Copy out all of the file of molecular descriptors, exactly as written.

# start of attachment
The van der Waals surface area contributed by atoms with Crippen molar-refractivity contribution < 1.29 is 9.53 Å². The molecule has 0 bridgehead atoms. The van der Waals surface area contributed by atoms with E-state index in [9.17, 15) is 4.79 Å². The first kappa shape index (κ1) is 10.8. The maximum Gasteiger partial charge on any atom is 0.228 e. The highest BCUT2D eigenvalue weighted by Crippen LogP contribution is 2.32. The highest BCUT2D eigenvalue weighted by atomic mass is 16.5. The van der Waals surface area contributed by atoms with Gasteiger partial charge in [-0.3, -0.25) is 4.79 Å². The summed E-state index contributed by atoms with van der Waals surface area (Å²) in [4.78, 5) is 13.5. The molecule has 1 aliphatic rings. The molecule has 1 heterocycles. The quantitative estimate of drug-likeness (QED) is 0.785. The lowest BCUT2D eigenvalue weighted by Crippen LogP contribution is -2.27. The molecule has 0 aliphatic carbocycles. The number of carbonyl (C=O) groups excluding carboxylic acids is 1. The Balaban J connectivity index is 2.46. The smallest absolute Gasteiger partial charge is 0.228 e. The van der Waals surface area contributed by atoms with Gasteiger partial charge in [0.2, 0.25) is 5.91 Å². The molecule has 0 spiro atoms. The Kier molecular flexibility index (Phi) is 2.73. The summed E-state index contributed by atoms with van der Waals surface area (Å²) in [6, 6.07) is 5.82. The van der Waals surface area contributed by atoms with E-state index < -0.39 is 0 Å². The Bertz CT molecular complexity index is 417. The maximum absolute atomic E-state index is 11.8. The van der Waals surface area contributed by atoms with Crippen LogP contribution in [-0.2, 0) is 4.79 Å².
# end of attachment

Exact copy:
The van der Waals surface area contributed by atoms with Crippen molar-refractivity contribution < 1.29 is 9.53 Å². The molecule has 0 bridgehead atoms. The van der Waals surface area contributed by atoms with E-state index in [9.17, 15) is 4.79 Å². The first kappa shape index (κ1) is 10.8. The maximum Gasteiger partial charge on any atom is 0.228 e. The highest BCUT2D eigenvalue weighted by Crippen LogP contribution is 2.32. The highest BCUT2D eigenvalue weighted by atomic mass is 16.5. The van der Waals surface area contributed by atoms with Gasteiger partial charge in [-0.3, -0.25) is 4.79 Å². The summed E-state index contributed by atoms with van der Waals surface area (Å²) in [4.78, 5) is 13.5. The molecule has 1 aliphatic rings. The molecule has 1 heterocycles. The quantitative estimate of drug-likeness (QED) is 0.785. The lowest BCUT2D eigenvalue weighted by Crippen LogP contribution is -2.27. The molecule has 0 aliphatic carbocycles. The number of carbonyl (C=O) groups excluding carboxylic acids is 1. The Balaban J connectivity index is 2.46. The smallest absolute Gasteiger partial charge is 0.228 e. The van der Waals surface area contributed by atoms with Gasteiger partial charge in [0.2, 0.25) is 5.91 Å². The molecule has 0 spiro atoms. The Kier molecular flexibility index (Phi) is 2.73. The summed E-state index contributed by atoms with van der Waals surface area (Å²) in [6, 6.07) is 5.82. The van der Waals surface area contributed by atoms with E-state index < -0.39 is 0 Å². The Bertz CT molecular complexity index is 417. The maximum absolute atomic E-state index is 11.8. The van der Waals surface area contributed by atoms with Crippen LogP contribution in [-0.2, 0) is 4.79 Å².